Tips for the Maintenance of Stag Wheels

This section was written by William Mayo and Walter Holliday,
originally appearing in Issue 38 of The Vintage Triumph magazine (currently out of print)

HTML version by Tim Buja, TKBuja@insightbb.com

Proper maintenance of the wheels has the result of making a vehicle safer, more reliable, and less expensive to own. For those Stags equipped with wire wheels (1970-1972) it is important that spline extensions and hubs be attended to properly. Failure to do so can result in spline wear (“clunking”) and, in extreme cases, loss of a wheel at speed.

Spline maintenance is easy enough, although it is somewhat messy. Mechanics tend to avoid it because it’s also rather time consuming, hence it becomes the responsibility of the owner. First, the wheel nut is removed, and if possible, the wheel itself. If the wheel will not come off, squirt some WD-40 [or similar penetrating oil] into the space between the splines and allow it to penetrate. If the wheel still refuses to part from the spline, the next step is to drive the car back and forth slowly (2-3 mph) on level ground while repeatedly applying the brakes. Having done this, jack up the car again and further attempt to remove the wheel. If neither method works, the wheel and hub are probably too perished to use anyway, and the wheel will have to be torched off. After removing the wheel, the splines should be thoroughly cleaned with solvent and a wire brush. I find that a brush the size of a toothbrush works best, particularly for the wheel. After cleaning, the splines should be coated lightly with PBC (Poly Butyl Cuprasyl, a copper-based lubricant) and reassembled. Do not use other types of grease as they still allow rust and corrosion [and can spatter the surface of the wheel with an oily film - TVT Ed.] . Replace the wheel and tighten the nut. Retighten after driving 50 miles. This procedure should be performed twice a year.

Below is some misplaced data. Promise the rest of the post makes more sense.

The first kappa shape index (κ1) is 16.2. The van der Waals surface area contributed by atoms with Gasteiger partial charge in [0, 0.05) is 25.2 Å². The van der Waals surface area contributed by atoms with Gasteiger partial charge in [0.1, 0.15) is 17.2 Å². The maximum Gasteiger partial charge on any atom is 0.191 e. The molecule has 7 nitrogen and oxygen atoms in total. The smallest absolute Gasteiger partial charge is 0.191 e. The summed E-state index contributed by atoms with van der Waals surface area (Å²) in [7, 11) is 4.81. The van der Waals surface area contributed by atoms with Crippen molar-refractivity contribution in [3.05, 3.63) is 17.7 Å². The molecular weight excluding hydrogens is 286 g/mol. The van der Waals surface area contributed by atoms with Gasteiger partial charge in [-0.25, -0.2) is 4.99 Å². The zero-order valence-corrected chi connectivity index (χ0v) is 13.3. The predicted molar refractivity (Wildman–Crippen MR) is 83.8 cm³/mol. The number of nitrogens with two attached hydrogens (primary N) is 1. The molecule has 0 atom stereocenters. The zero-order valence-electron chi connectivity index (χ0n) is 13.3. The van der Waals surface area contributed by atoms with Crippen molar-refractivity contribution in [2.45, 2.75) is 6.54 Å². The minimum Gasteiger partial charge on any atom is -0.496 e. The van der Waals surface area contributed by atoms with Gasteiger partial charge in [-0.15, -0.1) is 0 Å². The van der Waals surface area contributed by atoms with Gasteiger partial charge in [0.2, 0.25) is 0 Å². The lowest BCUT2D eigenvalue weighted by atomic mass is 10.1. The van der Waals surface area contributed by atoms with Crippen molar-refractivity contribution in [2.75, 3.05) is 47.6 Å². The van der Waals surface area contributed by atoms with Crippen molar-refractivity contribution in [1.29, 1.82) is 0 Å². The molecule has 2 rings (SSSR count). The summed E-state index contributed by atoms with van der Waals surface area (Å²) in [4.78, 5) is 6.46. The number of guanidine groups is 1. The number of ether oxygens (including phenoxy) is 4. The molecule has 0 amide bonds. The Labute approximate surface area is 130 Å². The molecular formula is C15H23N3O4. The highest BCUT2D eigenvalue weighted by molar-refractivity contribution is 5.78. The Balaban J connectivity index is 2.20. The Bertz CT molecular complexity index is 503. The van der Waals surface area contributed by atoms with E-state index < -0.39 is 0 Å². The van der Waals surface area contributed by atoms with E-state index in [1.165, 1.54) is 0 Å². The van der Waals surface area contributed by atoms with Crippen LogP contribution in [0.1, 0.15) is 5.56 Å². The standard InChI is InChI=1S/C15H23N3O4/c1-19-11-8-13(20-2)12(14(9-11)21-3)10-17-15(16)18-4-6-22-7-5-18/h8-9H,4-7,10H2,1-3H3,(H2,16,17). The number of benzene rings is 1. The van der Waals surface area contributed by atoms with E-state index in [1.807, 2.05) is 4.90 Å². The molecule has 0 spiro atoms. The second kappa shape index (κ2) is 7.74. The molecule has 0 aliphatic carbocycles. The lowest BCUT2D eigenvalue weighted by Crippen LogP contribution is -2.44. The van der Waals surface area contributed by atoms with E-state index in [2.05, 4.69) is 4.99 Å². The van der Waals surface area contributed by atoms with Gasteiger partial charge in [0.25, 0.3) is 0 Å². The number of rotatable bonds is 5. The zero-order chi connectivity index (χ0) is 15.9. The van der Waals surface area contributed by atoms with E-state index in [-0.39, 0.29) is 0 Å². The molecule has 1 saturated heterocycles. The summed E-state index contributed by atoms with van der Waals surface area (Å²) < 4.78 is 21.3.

While on the subject of wire wheels, I should also mention that for a wire wheel to be really safe and serviceable, all of the spokes should be intact and tight. Two spokes broken of the wheel’s seventy-two does not mean that the wheel is 70/72 OK. If any spokes are broken, get them replaced and have the wheel trued. A rough test can be made by “plinking” the spokes with your finger or a wrench and listening to the response. All of the spokes should have approximately the same sound. A dead sounding spoke means that truing is called for.

Regarding alloy wheels, the situation is much simpler. All lugs should be lightly coated with PBC and hand-tightened with a 6-point socket and torque wrench. As the lug nuts are of aluminum alloy (and expensive) air wrenches should not be used. On a final note, if your car must ever be towed on its front wheels (and has wire wheels) the wheels will have to be tightened every few miles as counter-rotation will cause the nuts to loosen. If possible, it is always best to flat-bed or trailer the car.

[or similar penetrating oil]